In areas where oil and gas development is prevalent, air, water and soil resources can become contaminated with oil and gas wastes and byproducts. Read about the primary pathways for contamination.
Citizens commonly report that drilling and production activities contaminate water wells, surface waters and soils surrounding well sites; and that air emissions from drilling sites, well heads, compressor stations, pipelines and other oil and gas field infrastructure contribute to air quality concerns.
- Hydraulic fracturing is a practice that may involve the injection of known toxic chemicals into or close to drinking water supplies.
- Storm water runoff during construction or runoff from established well pads can introduce sediment and toxic chemicals into nearby rivers and streams
- Storage and disposal of drilling and production wastes in pits can contaminate groundwater and surface waters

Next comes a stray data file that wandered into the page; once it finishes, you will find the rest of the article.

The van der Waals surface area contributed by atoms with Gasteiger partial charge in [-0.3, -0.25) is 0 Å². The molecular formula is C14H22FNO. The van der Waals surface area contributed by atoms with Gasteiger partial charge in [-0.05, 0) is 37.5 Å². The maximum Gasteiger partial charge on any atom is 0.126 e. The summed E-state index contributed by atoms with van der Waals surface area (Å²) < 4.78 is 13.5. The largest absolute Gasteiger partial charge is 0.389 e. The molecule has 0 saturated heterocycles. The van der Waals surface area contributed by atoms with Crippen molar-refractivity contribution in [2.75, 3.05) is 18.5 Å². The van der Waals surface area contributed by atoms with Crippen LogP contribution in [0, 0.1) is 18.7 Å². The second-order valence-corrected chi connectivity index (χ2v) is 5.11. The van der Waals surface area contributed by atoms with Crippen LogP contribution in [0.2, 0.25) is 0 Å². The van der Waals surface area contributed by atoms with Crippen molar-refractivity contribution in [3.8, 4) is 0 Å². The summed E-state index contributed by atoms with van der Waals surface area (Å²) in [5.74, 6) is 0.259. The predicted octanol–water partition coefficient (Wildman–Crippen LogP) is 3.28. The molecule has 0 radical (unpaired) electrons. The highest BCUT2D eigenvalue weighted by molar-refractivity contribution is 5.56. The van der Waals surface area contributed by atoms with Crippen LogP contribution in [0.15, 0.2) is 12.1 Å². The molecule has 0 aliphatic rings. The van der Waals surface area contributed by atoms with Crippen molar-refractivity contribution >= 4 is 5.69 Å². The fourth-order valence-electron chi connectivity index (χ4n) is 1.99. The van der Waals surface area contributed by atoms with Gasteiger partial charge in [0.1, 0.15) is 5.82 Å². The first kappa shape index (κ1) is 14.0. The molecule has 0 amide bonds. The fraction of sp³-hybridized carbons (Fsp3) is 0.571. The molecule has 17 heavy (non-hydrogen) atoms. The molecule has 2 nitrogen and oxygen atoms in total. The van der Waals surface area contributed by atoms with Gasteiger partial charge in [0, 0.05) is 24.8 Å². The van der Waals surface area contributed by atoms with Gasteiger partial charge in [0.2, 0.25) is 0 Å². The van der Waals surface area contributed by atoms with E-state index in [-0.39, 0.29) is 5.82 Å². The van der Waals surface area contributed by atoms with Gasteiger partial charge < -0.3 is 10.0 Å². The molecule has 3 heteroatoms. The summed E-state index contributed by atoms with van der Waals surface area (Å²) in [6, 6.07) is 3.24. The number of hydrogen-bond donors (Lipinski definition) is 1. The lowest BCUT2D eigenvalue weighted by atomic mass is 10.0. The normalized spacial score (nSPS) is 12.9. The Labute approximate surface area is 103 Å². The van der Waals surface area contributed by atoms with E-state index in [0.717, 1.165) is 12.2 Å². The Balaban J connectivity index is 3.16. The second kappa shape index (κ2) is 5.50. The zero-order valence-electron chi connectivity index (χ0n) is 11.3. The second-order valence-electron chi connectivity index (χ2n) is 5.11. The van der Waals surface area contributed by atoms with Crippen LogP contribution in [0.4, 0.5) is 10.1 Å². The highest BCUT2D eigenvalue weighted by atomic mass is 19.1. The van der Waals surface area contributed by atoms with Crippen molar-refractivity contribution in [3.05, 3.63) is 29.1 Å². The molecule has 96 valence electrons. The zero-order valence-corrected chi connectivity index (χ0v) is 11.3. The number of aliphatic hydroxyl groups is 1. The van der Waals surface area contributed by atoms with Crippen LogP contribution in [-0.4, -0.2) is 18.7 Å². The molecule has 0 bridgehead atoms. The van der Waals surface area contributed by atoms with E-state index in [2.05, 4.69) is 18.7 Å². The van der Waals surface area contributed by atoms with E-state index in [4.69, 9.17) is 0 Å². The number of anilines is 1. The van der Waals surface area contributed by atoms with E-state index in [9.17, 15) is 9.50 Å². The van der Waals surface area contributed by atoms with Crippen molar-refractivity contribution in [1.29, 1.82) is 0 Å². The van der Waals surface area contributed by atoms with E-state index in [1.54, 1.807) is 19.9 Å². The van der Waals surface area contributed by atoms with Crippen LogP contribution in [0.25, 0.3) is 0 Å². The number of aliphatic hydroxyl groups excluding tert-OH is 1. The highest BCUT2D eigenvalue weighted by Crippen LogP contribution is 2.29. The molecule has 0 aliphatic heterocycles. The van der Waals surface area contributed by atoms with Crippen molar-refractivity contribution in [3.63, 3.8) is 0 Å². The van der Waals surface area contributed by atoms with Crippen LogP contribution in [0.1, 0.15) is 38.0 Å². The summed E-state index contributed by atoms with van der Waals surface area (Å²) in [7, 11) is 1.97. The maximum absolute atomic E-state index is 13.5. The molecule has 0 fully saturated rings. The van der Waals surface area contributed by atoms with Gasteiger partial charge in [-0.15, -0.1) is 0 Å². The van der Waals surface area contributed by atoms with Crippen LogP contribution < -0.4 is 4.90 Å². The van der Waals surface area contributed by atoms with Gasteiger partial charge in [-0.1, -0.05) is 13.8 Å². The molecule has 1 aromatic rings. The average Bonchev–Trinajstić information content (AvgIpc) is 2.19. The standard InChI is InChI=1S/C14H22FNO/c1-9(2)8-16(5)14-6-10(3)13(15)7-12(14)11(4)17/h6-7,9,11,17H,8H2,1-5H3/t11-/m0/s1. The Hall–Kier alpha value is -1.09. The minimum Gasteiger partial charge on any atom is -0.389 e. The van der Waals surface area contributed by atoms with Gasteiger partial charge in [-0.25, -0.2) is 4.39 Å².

- A variety of air contaminants are emitted throughout the oil and gas development process. If you think oil and gas production does not affect air quality, THINK AGAIN.
- Air pollution also impacts the health of communities surrounded by oil and gas development, read our study Gas Patch Roulette.
- Flaring, the burning of excess natural gas at oil and gas wells, causes methane pollution, a potent greenhouse and contributor to climate change.
- Oil and gas industry wastes, which may contain petroleum hydrocarbons, metals, naturally occurring radioactive materials, salts and toxic chemicals, have the potential to cause soil pollution, and prevent the growth of vegetation.
- Produced water, which may contain high concentrations of salts and other contamiants, is often stored in pits or disposed of in evaporation ponds. Spills of produced water can kill vegetation and sterilize soils.
- Contaminants that enter the soil do not necessarily stay put. They can move down through the soil and contaminate groundwater, or up through the soil and be released to air. Learn about the subsurface transport of oilfield wastes.